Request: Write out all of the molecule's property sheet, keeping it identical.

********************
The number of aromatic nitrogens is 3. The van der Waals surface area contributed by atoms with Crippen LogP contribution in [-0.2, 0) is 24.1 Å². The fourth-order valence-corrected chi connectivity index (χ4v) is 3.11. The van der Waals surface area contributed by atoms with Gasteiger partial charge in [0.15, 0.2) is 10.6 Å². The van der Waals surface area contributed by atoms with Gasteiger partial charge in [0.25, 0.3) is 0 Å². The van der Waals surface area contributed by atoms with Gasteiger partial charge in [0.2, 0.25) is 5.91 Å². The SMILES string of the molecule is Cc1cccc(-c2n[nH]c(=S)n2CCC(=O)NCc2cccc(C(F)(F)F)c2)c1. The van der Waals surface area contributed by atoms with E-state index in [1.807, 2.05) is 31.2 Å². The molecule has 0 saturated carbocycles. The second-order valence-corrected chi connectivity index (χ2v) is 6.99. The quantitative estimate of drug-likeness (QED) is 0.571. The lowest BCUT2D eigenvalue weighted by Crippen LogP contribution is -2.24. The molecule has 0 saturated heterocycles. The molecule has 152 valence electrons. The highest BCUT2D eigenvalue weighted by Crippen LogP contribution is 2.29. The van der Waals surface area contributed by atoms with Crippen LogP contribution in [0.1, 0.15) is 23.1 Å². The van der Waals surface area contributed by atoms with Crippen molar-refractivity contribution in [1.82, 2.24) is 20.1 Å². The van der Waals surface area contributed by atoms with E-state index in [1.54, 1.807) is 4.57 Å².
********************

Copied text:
The number of aromatic nitrogens is 3. The van der Waals surface area contributed by atoms with Crippen LogP contribution in [-0.2, 0) is 24.1 Å². The fourth-order valence-corrected chi connectivity index (χ4v) is 3.11. The van der Waals surface area contributed by atoms with Gasteiger partial charge in [0.15, 0.2) is 10.6 Å². The van der Waals surface area contributed by atoms with Gasteiger partial charge in [0.25, 0.3) is 0 Å². The van der Waals surface area contributed by atoms with Gasteiger partial charge in [0.2, 0.25) is 5.91 Å². The SMILES string of the molecule is Cc1cccc(-c2n[nH]c(=S)n2CCC(=O)NCc2cccc(C(F)(F)F)c2)c1. The van der Waals surface area contributed by atoms with E-state index in [1.807, 2.05) is 31.2 Å². The molecule has 0 saturated carbocycles. The second-order valence-corrected chi connectivity index (χ2v) is 6.99. The quantitative estimate of drug-likeness (QED) is 0.571. The lowest BCUT2D eigenvalue weighted by Crippen LogP contribution is -2.24. The molecule has 0 saturated heterocycles. The molecule has 152 valence electrons. The highest BCUT2D eigenvalue weighted by Crippen LogP contribution is 2.29. The van der Waals surface area contributed by atoms with Crippen LogP contribution in [0.1, 0.15) is 23.1 Å². The van der Waals surface area contributed by atoms with Crippen molar-refractivity contribution in [1.82, 2.24) is 20.1 Å². The van der Waals surface area contributed by atoms with E-state index in [1.54, 1.807) is 4.57 Å².